James Harris, DVM
Parrots don't have good night vision
Can an African grey see well at night? A bird belonging to a member of our bird club escaped its cage during the night. It was found perched on a light that was left on, which made us wonder if she couldn't find her way back to the cage because a parrot's eyesight is poor at night.
MOST PARROTS SEE about as well at night as we do - which is not very well. Certainly not as well as nocturnal birds that hunt at night, such as the owl. Nature has modified the shape, structure and size of the owl's eyes to see at night. The eyes are large, compressed front to back and have a reflective retina, all of which aid in collecting as much available light as possible. Most parrots are diurnal, which means they are active during the day.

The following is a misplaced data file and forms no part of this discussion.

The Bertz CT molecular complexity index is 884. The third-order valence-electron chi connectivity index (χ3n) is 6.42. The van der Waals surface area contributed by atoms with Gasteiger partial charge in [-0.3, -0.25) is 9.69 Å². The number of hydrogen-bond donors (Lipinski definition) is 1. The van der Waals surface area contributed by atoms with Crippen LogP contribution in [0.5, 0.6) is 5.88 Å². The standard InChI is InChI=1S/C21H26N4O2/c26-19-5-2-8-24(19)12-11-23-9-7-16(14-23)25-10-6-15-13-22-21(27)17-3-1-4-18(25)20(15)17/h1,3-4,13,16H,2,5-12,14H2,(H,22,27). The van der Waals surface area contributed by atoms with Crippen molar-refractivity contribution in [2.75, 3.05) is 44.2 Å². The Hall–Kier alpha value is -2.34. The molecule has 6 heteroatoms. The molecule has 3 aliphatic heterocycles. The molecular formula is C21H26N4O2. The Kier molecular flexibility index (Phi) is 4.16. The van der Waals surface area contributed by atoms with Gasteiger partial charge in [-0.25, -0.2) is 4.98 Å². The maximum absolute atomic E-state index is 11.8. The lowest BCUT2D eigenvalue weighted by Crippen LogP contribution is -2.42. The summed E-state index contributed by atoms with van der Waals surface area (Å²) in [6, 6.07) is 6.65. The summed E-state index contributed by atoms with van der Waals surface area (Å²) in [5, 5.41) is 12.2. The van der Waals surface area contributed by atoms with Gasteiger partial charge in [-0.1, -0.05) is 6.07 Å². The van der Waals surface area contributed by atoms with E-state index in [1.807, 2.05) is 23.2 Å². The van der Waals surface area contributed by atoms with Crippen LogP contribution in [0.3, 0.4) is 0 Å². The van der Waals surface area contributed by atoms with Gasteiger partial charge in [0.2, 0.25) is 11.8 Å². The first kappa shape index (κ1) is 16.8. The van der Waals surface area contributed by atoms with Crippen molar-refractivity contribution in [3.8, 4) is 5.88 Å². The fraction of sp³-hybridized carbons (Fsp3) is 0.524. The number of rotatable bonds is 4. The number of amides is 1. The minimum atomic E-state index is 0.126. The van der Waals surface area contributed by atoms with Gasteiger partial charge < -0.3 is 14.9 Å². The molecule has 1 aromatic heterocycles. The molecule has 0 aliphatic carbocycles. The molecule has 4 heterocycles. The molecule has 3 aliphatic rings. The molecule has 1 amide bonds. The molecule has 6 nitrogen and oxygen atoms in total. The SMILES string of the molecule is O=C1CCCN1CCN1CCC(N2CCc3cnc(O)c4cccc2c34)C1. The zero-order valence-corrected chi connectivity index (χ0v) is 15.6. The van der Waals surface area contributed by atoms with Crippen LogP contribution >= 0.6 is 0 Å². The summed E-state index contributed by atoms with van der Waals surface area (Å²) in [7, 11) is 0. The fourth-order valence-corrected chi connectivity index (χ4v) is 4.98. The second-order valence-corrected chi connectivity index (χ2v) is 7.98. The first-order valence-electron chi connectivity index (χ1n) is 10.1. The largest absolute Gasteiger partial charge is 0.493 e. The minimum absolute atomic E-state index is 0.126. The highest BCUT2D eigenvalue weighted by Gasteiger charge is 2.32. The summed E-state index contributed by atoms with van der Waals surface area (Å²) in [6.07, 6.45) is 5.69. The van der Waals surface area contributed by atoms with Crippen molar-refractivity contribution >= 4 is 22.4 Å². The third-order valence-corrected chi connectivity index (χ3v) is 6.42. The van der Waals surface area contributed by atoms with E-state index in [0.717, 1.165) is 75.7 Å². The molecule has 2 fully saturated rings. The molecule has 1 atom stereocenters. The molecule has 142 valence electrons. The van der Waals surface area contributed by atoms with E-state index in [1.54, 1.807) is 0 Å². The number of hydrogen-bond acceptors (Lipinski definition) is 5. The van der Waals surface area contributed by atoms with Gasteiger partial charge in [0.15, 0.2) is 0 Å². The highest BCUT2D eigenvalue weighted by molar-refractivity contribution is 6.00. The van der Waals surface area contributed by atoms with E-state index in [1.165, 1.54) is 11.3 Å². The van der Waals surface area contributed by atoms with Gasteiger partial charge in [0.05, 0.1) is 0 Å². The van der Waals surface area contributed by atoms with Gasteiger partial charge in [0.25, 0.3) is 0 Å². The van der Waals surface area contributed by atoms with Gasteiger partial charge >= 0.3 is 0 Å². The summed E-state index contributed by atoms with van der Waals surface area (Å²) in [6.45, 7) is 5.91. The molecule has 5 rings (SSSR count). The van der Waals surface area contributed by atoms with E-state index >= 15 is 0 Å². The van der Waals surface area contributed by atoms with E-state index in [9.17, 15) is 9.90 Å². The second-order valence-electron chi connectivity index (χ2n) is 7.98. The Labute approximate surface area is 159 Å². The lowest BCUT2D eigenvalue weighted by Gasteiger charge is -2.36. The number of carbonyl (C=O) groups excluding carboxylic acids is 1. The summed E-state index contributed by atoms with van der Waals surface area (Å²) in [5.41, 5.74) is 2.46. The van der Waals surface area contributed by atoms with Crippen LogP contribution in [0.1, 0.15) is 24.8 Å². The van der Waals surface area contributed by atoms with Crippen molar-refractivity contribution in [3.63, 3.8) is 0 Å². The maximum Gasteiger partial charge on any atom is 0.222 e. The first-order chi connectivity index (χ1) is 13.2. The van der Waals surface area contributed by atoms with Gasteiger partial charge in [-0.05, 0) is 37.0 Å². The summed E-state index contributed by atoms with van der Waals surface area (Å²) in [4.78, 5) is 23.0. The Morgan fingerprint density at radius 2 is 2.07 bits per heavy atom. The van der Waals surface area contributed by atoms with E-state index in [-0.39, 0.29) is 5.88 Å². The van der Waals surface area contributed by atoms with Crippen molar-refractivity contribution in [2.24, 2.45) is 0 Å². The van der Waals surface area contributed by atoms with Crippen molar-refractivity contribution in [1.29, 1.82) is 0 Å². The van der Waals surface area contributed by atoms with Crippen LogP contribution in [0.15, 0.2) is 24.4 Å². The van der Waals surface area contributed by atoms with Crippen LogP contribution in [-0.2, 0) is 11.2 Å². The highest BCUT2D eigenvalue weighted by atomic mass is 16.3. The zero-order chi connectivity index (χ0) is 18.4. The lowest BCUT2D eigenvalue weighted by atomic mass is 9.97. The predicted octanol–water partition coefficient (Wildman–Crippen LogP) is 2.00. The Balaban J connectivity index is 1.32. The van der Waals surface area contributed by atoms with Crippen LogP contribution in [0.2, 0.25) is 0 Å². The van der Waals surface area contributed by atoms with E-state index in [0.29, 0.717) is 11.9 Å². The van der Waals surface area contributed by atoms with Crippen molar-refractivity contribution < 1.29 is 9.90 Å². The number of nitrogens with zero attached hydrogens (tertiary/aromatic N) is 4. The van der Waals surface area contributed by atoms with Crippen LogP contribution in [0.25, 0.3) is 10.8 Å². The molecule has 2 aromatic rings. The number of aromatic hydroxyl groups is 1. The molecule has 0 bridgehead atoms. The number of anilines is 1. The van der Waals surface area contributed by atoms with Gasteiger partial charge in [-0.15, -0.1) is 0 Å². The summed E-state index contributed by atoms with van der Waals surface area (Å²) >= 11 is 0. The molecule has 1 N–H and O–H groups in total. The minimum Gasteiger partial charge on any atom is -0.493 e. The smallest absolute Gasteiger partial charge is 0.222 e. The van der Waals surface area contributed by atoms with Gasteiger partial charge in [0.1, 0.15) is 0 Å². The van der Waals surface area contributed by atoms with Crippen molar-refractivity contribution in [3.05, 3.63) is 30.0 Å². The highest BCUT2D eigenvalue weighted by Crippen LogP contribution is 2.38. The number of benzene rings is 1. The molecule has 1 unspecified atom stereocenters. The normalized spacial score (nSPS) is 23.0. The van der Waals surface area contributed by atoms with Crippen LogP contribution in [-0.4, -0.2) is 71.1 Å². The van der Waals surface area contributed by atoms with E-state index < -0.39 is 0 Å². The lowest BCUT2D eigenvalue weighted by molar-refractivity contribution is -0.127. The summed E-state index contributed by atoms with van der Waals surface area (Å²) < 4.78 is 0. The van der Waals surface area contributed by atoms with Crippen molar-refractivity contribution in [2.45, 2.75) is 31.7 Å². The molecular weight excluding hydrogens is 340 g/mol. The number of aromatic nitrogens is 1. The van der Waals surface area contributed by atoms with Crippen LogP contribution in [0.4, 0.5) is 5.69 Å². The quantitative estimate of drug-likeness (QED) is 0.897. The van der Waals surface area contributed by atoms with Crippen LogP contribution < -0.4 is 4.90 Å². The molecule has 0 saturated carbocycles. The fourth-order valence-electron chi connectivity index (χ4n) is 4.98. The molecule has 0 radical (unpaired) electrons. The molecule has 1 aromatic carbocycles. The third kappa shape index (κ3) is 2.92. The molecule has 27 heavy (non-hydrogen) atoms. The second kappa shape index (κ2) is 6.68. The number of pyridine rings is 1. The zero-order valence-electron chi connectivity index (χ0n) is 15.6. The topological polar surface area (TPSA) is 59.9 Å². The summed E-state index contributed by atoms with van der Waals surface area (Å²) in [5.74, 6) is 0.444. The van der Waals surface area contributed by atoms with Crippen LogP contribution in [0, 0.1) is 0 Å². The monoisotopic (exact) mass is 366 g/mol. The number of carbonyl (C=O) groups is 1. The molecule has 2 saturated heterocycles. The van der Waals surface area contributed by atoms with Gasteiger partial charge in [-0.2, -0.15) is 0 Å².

When it comes to parrots' daytime vision, in general it's the same as other birds'; in other words, much better than ours. Vision is a bird's primary sense. Birds' eyes are much larger in proportion to their size than mammals' eyes and designed to see detail at a distance. The best example is the eagle, which can see a mouse on the ground half a mile or more away.
It's possible the African grey couldn't find his way back to the cage, or he may have been seeking warmth and was attracted to the lit light. A note of caution: Keep hot light bulbs covered so your bird doesn't land on them and burn himself.
James Harris, DVM is owner and medical director of the Mayfair Veterinary Clinic in Sandy Bay, Tasmania, Australia. He founded Montclair Veterinary Hospital in Oakland, Calif., and has served as medical director and chairman of the board for the International Bird Rescue Research Center in Berkeley. Dr. Harris' numerous professional honors include California and National Bustad Companion Animal DVM Awards.
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